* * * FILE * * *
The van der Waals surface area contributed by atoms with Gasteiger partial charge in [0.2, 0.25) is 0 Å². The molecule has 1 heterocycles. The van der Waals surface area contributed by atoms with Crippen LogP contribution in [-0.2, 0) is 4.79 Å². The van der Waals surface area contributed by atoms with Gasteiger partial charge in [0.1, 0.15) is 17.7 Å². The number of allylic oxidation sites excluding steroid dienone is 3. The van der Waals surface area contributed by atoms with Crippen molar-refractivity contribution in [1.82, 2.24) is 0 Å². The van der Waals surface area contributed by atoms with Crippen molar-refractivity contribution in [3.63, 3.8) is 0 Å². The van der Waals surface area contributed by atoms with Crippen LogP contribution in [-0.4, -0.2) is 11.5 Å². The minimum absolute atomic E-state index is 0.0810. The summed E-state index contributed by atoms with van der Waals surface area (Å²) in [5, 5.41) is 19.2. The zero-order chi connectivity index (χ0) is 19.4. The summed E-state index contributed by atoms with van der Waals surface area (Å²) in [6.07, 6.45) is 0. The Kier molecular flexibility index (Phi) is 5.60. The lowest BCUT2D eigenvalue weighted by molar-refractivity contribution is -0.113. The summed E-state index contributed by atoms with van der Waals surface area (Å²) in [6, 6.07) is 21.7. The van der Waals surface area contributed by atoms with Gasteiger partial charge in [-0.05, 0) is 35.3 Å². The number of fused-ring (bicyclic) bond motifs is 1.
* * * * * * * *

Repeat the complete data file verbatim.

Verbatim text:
The van der Waals surface area contributed by atoms with Gasteiger partial charge in [0.2, 0.25) is 0 Å². The molecule has 1 heterocycles. The van der Waals surface area contributed by atoms with Crippen LogP contribution in [-0.2, 0) is 4.79 Å². The van der Waals surface area contributed by atoms with Gasteiger partial charge in [0.1, 0.15) is 17.7 Å². The number of allylic oxidation sites excluding steroid dienone is 3. The van der Waals surface area contributed by atoms with Crippen molar-refractivity contribution in [1.82, 2.24) is 0 Å². The van der Waals surface area contributed by atoms with Crippen molar-refractivity contribution in [3.63, 3.8) is 0 Å². The van der Waals surface area contributed by atoms with Crippen LogP contribution in [-0.4, -0.2) is 11.5 Å². The minimum absolute atomic E-state index is 0.0810. The summed E-state index contributed by atoms with van der Waals surface area (Å²) in [5, 5.41) is 19.2. The zero-order chi connectivity index (χ0) is 19.4. The summed E-state index contributed by atoms with van der Waals surface area (Å²) in [6.07, 6.45) is 0. The Kier molecular flexibility index (Phi) is 5.60. The lowest BCUT2D eigenvalue weighted by molar-refractivity contribution is -0.113. The summed E-state index contributed by atoms with van der Waals surface area (Å²) in [6, 6.07) is 21.7. The van der Waals surface area contributed by atoms with Gasteiger partial charge in [-0.05, 0) is 35.3 Å². The number of fused-ring (bicyclic) bond motifs is 1.